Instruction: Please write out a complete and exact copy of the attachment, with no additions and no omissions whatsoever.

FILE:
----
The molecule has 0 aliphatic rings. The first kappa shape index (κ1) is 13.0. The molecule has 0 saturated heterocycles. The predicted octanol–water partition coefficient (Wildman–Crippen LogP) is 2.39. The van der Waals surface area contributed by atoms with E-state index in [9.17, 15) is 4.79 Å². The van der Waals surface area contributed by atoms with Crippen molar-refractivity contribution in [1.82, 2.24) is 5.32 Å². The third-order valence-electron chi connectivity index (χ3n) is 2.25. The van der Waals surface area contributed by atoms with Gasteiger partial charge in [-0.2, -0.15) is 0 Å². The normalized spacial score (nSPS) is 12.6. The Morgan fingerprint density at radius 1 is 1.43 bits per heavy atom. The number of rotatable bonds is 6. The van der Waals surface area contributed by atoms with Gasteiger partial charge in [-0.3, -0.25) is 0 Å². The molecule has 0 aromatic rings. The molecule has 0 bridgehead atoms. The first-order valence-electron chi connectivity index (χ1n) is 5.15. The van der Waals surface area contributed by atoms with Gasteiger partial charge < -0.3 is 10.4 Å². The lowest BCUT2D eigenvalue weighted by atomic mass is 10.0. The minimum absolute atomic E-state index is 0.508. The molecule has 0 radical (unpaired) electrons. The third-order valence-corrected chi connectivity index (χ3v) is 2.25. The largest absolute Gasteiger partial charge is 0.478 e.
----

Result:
The molecule has 0 aliphatic rings. The first kappa shape index (κ1) is 13.0. The molecule has 0 saturated heterocycles. The predicted octanol–water partition coefficient (Wildman–Crippen LogP) is 2.39. The van der Waals surface area contributed by atoms with E-state index in [9.17, 15) is 4.79 Å². The van der Waals surface area contributed by atoms with Crippen molar-refractivity contribution in [1.82, 2.24) is 5.32 Å². The third-order valence-electron chi connectivity index (χ3n) is 2.25. The van der Waals surface area contributed by atoms with Gasteiger partial charge in [-0.2, -0.15) is 0 Å². The normalized spacial score (nSPS) is 12.6. The Morgan fingerprint density at radius 1 is 1.43 bits per heavy atom. The number of rotatable bonds is 6. The van der Waals surface area contributed by atoms with Gasteiger partial charge in [-0.3, -0.25) is 0 Å². The molecule has 0 aromatic rings. The molecule has 0 bridgehead atoms. The first-order valence-electron chi connectivity index (χ1n) is 5.15. The van der Waals surface area contributed by atoms with Gasteiger partial charge < -0.3 is 10.4 Å². The lowest BCUT2D eigenvalue weighted by atomic mass is 10.0. The minimum absolute atomic E-state index is 0.508. The molecule has 0 radical (unpaired) electrons. The third-order valence-corrected chi connectivity index (χ3v) is 2.25. The largest absolute Gasteiger partial charge is 0.478 e.